This document gives examples of how ConEx deployment might get started, focusing on unilateral deployment by a single network.
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2. Recap: Incremental Deployment Features of the ConEx Protocol
3. ConEx Components
3.1. Recap of Basic ConEx Components
3.2. Per-Network Deployment Concepts
4. Example Initial Deployment Arrangements
4.1. Single Receiving Network Scenario
4.1.1. ConEx Functions in the Single Receiving Network Scenario
4.1.2. Incentives to Unilaterally Deploy ConEx in a Receiving Network
5. Security Considerations
6. IANA Considerations
9. Comments Solicited
10. Informative References
Appendix A. Summary of Changes between Drafts
This document gives examples of how ConEx deployment might get started, focusing on unilateral deployment by a single network.
The ConEx mechanism document [conex‑abstract‑mech] (Mathis, M. and B. Briscoe, “Congestion Exposure (ConEx) Concepts and Abstract Mechanism,” July 2012.) goes to great lengths to design for incremental deployment in all the respects below. It should be referred to for precise details on each of these points:
[conex‑abstract‑mech] (Mathis, M. and B. Briscoe, “Congestion Exposure (ConEx) Concepts and Abstract Mechanism,” July 2012.) introduces the following components:
should be referred to for definitions of each of these components and further explanation.
The goal of all these ConEx elements for this scenario is to expose information about congestion on the whole-path to a congestion-policer. A congestion-policer is nearly identical to a traditional token-bucket-based bit-rate policer except the tokens it fills with arrive at a rate that represents the volume of congestion that the customer is allowed to contribute to over time and tokens drain from the bucket at a rate dependent on the ConEx signals representing rest-of-path congestion. [CongPol] (Jacquet, A., Briscoe, B., and T. Moncaster, “Policing Freedom to Use the Internet Resource Pool,” December 2008.) introduces congestion-policing and [conex‑concepts‑uses] (Briscoe, B., Woundy, R., and A. Cooper, “ConEx Concepts and Use Cases,” March 2012.) explains the benefits of policing based on congestion-volume compared to methods like weighted round-robin traditionally used in a BRAS.
Network deployment-related definitions:
- Internet Ingress:
- The first IP node a packet traverses that is outside the source's own network. In a residential access network scenario, for traffic from a home this is the first IP-aware node after the home access equipment. For Internet access from an enterprise network this is the provider edge router.
- Internet Egress:
- The last IP node a packet traverses before reaching the receiver's network.
- ConEx-Enabled Network:
- A network whose edge nodes implement ConEx policy functions.
Each network can unilaterally choose to use any ConEx information given by those sources using ConEx, independently of whether other networks use it.
Typically, a network will use ConEx information by deploying a policy function at the ingress edge of its network to monitor arriving traffic and to act in some way on the congestion information in those packets that are ConEx-enabled. Actions might include policing, altering the class of service, or re-routing. Alternatively, less direct actions via a management system might include triggering capacity upgrades, triggering penalty clauses in contracts or levying charges between networks based on ConEx measurements.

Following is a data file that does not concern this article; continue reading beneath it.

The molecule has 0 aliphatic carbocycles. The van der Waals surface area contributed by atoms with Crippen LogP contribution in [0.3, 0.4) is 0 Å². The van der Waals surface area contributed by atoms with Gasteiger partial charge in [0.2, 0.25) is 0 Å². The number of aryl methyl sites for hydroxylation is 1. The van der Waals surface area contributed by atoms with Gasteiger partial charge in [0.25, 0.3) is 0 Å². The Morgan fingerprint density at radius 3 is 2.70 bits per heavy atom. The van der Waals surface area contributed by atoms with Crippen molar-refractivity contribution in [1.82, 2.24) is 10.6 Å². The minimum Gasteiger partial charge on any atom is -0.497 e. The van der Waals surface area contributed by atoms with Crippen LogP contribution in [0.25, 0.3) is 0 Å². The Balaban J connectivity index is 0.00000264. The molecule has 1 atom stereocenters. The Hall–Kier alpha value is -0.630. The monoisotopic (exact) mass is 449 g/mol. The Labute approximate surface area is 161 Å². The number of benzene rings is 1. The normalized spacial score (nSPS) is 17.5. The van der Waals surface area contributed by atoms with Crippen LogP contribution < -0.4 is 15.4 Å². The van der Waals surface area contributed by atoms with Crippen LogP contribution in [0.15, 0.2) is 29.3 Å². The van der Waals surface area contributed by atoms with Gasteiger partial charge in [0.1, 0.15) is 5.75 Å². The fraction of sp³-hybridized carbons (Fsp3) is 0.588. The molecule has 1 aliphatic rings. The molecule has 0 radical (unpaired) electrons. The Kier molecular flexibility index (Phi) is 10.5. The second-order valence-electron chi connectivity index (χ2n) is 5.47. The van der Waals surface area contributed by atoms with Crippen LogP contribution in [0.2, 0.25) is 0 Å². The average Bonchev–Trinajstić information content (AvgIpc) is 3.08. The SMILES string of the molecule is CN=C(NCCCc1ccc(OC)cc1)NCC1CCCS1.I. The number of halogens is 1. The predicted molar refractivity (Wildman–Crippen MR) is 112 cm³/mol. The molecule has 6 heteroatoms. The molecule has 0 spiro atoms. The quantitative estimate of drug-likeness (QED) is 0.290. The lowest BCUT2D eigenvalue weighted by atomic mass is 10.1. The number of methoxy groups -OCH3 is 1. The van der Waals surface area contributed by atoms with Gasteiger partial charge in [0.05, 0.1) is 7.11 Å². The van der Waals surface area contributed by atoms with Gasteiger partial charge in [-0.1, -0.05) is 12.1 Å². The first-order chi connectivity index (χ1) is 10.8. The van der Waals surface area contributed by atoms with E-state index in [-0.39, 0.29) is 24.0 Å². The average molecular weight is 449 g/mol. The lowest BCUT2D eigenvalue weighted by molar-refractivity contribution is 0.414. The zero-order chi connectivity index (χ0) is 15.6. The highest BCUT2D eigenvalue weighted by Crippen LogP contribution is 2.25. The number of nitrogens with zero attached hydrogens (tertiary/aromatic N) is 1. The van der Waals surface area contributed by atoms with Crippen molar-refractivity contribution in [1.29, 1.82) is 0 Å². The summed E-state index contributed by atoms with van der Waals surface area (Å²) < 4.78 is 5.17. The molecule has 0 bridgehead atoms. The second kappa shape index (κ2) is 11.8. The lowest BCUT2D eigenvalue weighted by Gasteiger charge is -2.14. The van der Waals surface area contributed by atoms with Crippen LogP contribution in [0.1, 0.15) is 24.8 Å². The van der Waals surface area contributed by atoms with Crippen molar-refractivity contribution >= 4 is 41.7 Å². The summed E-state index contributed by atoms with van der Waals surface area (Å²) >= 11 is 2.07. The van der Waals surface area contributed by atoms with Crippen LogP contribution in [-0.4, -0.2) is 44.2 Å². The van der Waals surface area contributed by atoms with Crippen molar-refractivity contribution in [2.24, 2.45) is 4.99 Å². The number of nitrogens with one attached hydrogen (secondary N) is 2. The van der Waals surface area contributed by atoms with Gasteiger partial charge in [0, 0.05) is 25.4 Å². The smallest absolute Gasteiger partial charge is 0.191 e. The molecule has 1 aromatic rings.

Typically, a network using ConEx info will deploy a ConEx policy function near the ingress edge and a ConEx audit function near the egress edge. The segment of the path between a ConEx policy function and a ConEx audit function can be considered to be a ConEx-protected segment of the path. Assuming a network covers all its ingresses and egresses with policy functions and audit functions respectively, the network within this ring will be a ConEx-protected network.
Of course, because each edge device usually serves as both an ingress and an egress, the two functions are both likely to be present in each edge device.
In all the deployment scenarios below, we assume that deployment starts with some data sources being modified with ConEx code. The rationale for this is that the developer of a scavenger transport protocol like LEDBAT has a strong incentive to tell the network how little congestion it is causing despite sending large volumes of data. In this case the developer makes the first move expecting it will prompt at least some networks to move in response—so that they use the ConEx information to reward users of the scavenger protocol.
The name 'Receiving Network' for this scenario merely emphasises that most data is arriving from connected networks and data centres and being consumed by residential customers on this access network. Some data is of course also travelling in the other direction.
DSLAMs __ /|/ ,-.Home-a __/__| |-----( ) ,-----. / \ | |--- `-' ,---. / \ ,------P/ \|\__ / \ ' Core '/| BRAS | __ ( Peer )-->-|P | '------' /|/ \ / | | _____| |--- '---` ' '\,------./ | |--- \ M / |BRAS | \|\__ `-----' '------A\ __ | P| \ /|/ /|\ /|\ \__\_| |--- ,-. ,---. ,---. / | |-----( ) /Data \ / \ \|\__ `-'Home-b ( Centre) ( CDN ) \ / \ / Access Network '---` '---` <------------->
P=Congestion-Policer; M=Congestion-Monitor; A=Audit function
| Figure 1: Single Receiving Network Scenario |
Figure Figure 1 (Single Receiving Network Scenario) is an attempt to show the salient features of a ConEx deployment in a typical broadband access provider's network (within the constraints of ASCII art). Broadband remote access servers (BRASs) control access to the core network from the access network and vice versa. Home networks (and small businesses) connect to the access network, but only two are shown.
In this diagram, all data is travelling towards the access network of Home-b, from the Peer network, the Data centre, the CDN and Home-a. Data actually travels in both directions on all links, but only one direction is shown.
The data centre, core and access network are all run by the same network operator, but each is the responsibility of a different department with internal accounting between them. The content distribution network (CDN) is operated by a third party CDN provider, and of course the peer network is also operated by a third party.